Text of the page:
The Bureau of Meteorology (BOM) has declared the third La Niña event in as many years is underway in the Pacific. 

The bureau says key atmospheric and oceanic indicators of the El Niño–Southern Oscillation (ENSO) show an established La Niña. 

Tropical Pacific sea surface temperatures have been cooling since June and are now at La Niña thresholds. Atmospheric indicators including the Southern Oscillation Index (SOI), trade wind strength, and equatorial cloudiness are also displaying patterns typical of a La Niña event.

BOM says its models indicate this La Niña event may peak during the spring and return to neutral conditions early in 2023. La Niña events increase the chances of above-average rainfall for northern and eastern Australia during spring and summer.

“Climate change continues to influence Australian and global climate,” BOM said in a statement this week, 

“Australia's climate has warmed by around 1.47 °C for the 1910–2020 period. Southern Australia has seen a reduction of 10 ot 20 per cent in cool season (April–October) rainfall in recent decades. 

“There has also been a trend towards a greater proportion of rainfall from high intensity short duration rainfall events, especially across northern Australia.”

Dr Tom Mortlock - a Senior Analyst at Aon and Adjunct Fellow at Macquarie University - says; “For the third year in a row, we are officially in La Niña”.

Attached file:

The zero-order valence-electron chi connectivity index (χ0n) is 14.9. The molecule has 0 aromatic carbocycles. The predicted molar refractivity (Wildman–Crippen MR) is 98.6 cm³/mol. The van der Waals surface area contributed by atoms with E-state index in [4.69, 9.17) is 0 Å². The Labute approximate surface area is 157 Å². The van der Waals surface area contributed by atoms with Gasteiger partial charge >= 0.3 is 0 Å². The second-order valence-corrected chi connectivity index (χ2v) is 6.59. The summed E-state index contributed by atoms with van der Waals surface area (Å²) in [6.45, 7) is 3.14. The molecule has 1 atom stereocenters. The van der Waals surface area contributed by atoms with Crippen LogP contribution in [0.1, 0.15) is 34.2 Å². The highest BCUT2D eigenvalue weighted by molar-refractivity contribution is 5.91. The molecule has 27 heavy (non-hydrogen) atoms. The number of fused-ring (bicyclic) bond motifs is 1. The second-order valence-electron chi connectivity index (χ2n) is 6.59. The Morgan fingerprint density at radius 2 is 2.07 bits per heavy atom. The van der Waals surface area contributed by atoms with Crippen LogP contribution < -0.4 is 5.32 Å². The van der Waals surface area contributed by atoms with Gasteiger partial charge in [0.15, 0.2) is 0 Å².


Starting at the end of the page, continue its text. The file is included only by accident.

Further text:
“Triple dip La Niñas are relatively rare - this has only happened three times before since records began in Australia – from 1954 to 1957, 1973 to 1976, and 1998 to 2001. 

“What is even more uncommon is that we are now into our second consecutive negative IOD (Indian Ocean Dipole), which is unprecedented in the historical record. 

“Both La Niña and negative IOD spell a wetter than usual spring and summer for the east coast, although both are forecast to break down towards the start of the New Year.”

While the BoM has only just declared La Niña, some international weather bureaus have been saying La Niña has been active for a few weeks. While the focus is on “triple-dip”, this La Niña is forecast to be a much weaker version of last year’s event. 

“There is still concern that river catchments and dams all along the east coast are already full, and so it doesn’t need much more additional rain to cause surface water and river flooding,” Dr Mortlock says. 

“We also know from the historical loss record, that flood and cyclone losses along the east coast are significantly correlated with periods of La Niña."